The Telegraph
Since 1st March, 1999
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America readies post-Saddam blueprint

Washington, Feb. 21: The Bush administration plans to take complete, unilateral control of a post-Saddam Hussein Iraq, with an interim administration headed by a yet-to-be named American civilian who would direct the reconstruction of the country and the creation of a “representative” Iraqi government, according to a now-finalised blueprint described by US officials and other sources.

Gen. Tommy Franks, the head of the US Central Command, is to maintain military control as long as US troops are there. Once security was established and weapons of mass destruction were located and disabled, a US administrator would run the civilian government and direct reconstruction and humanitarian aid.

In the early days of military action, US forces following behind those in combat would distribute food and other relief items and begin needed reconstruction. The goal, officials said, would be to make sure the Iraqi people “immediately” consider themselves better off than they were the day before war, and attribute their improved circumstances directly to the US.

The initial humanitarian effort, as previously announced, is to be directed by retired army Lt. Gen. Jay M. Garner. But once he got to Baghdad, sources said, Garner would quickly be replaced as the supreme civil authority by an American “of stature,” such as a former US state governor or ambassador.

Officials said other governments are being recruited to participate in relief and reconstruction tasks under US supervision at a time to be decided by Franks and officials in Washington. Although initial food supplies are to be provided by the US, negotiations are underway with the UN World Food Programme to administer a nationwide distribution network. Opposition leaders were informed this week that the US will not recognise an Iraqi provisional government being discussed by some expatriate groups.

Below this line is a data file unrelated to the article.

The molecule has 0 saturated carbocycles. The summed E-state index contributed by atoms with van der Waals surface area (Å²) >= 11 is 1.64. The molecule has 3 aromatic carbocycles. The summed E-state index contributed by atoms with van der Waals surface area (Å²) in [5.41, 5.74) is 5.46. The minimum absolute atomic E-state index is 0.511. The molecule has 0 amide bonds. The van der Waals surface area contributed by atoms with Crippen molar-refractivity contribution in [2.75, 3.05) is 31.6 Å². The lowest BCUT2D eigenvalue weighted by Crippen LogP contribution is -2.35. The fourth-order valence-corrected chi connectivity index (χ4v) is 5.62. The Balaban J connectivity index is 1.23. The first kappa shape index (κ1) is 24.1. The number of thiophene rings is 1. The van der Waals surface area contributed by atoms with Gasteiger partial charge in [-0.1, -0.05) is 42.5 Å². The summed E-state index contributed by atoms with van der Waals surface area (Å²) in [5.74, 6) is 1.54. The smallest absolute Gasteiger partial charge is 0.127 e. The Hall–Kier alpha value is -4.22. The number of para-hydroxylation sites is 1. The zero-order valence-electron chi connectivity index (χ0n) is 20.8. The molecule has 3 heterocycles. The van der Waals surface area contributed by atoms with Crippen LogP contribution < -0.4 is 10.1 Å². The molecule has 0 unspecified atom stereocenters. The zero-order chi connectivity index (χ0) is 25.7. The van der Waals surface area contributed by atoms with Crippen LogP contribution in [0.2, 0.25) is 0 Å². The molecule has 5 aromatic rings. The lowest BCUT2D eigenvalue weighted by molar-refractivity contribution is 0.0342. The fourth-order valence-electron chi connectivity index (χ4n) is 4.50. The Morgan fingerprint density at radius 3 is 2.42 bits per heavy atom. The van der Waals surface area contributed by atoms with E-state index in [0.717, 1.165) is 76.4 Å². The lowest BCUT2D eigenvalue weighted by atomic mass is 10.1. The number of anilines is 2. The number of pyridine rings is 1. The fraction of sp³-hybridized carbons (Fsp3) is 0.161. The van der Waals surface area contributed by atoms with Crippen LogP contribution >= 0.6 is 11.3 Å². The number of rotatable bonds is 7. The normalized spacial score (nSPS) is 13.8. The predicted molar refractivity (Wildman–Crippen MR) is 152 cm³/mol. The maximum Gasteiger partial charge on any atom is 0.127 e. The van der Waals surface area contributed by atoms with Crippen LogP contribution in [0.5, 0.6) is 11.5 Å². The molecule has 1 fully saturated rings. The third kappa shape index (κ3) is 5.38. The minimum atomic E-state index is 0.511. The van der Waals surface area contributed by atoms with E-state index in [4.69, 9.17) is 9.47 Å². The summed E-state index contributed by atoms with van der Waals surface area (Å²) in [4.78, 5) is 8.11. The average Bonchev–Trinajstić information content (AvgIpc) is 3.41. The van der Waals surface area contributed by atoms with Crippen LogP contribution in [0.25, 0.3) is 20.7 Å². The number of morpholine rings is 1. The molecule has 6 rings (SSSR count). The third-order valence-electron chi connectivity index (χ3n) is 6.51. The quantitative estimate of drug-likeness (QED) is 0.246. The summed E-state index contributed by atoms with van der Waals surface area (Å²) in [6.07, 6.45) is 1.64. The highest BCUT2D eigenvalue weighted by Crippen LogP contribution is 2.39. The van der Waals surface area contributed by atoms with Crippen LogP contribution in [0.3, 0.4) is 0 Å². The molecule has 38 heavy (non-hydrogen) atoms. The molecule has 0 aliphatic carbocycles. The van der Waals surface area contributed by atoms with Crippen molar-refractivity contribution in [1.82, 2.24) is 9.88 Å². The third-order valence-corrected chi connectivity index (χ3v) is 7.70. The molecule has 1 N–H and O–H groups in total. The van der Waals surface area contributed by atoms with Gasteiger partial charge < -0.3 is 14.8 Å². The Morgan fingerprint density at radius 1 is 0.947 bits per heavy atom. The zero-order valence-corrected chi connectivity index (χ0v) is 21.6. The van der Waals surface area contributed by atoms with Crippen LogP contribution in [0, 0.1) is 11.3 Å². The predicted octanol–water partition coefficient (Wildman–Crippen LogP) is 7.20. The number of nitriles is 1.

Some 20 to 25 Iraqis would assist US authorities in a US-appointed “consultative council,” with no governing responsibility. Under a decision finalised last week, Iraqi government officials would be subjected to “de-Baathification,” a reference to Hussein’s ruling Baath Party, under a programme that borrows from the “de-Nazification” programme established in Germany after World War II.

Criteria by which officials would be designated as too tainted to keep their jobs are still being worked on, although they would likely be based more on complicity with the human rights and weapons abuses of the Hussein government than corruption, officials said.

Although some of the broad strokes of US plans for a post-Hussein Iraq have previously been reported, newly finalised elements include the extent of US control and the plan to appoint a non-military civil administrator. Officials cautioned that developments in Iraq could lead them to revise the plan on the run.

Yet to be decided is “at what point and for what purpose” a multinational administration, perhaps run by the UN, would be considered to replace the US civil authority.

“We have a load of plans that could be carried out by an international group, a coalition group, or by us and a few others,” one senior US official. President Bush doesn’t want to close options until the participants in a military action are known and the actual post-war situation in Iraq becomes clear.

The administration has been under strong pressure to demonstrate that it has a detailed programme to deal with what is expected to be a chaotic and dangerous situation if Hussein is removed. The White House plans to brief Congress and reporters next week.

No definitive price tag or time limit has been put on the plan, and officials stressed that much remains unknown about the length of a potential conflict, how much destruction would result, and “how deep” the corruption of the Iraqi government goes.

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